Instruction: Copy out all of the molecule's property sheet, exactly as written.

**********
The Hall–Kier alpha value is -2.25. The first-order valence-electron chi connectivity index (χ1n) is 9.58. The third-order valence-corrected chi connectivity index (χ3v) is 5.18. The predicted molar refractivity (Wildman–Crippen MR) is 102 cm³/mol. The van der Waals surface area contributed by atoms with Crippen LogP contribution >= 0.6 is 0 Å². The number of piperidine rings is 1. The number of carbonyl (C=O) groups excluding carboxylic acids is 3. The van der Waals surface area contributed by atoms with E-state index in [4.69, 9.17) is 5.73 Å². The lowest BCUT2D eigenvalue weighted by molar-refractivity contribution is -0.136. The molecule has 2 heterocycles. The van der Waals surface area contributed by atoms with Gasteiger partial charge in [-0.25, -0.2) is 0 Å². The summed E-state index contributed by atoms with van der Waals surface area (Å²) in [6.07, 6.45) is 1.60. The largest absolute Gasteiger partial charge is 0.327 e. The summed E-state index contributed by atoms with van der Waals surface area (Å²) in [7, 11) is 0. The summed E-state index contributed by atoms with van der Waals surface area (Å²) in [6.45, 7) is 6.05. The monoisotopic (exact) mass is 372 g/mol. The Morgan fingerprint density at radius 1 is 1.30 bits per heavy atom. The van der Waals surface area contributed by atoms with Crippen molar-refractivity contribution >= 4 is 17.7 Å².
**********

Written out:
The Hall–Kier alpha value is -2.25. The first-order valence-electron chi connectivity index (χ1n) is 9.58. The third-order valence-corrected chi connectivity index (χ3v) is 5.18. The predicted molar refractivity (Wildman–Crippen MR) is 102 cm³/mol. The van der Waals surface area contributed by atoms with Crippen LogP contribution >= 0.6 is 0 Å². The number of piperidine rings is 1. The number of carbonyl (C=O) groups excluding carboxylic acids is 3. The van der Waals surface area contributed by atoms with E-state index in [4.69, 9.17) is 5.73 Å². The lowest BCUT2D eigenvalue weighted by molar-refractivity contribution is -0.136. The molecule has 2 heterocycles. The van der Waals surface area contributed by atoms with Gasteiger partial charge in [-0.25, -0.2) is 0 Å². The summed E-state index contributed by atoms with van der Waals surface area (Å²) in [6.07, 6.45) is 1.60. The largest absolute Gasteiger partial charge is 0.327 e. The summed E-state index contributed by atoms with van der Waals surface area (Å²) in [7, 11) is 0. The summed E-state index contributed by atoms with van der Waals surface area (Å²) in [6.45, 7) is 6.05. The monoisotopic (exact) mass is 372 g/mol. The Morgan fingerprint density at radius 1 is 1.30 bits per heavy atom. The van der Waals surface area contributed by atoms with Crippen molar-refractivity contribution >= 4 is 17.7 Å².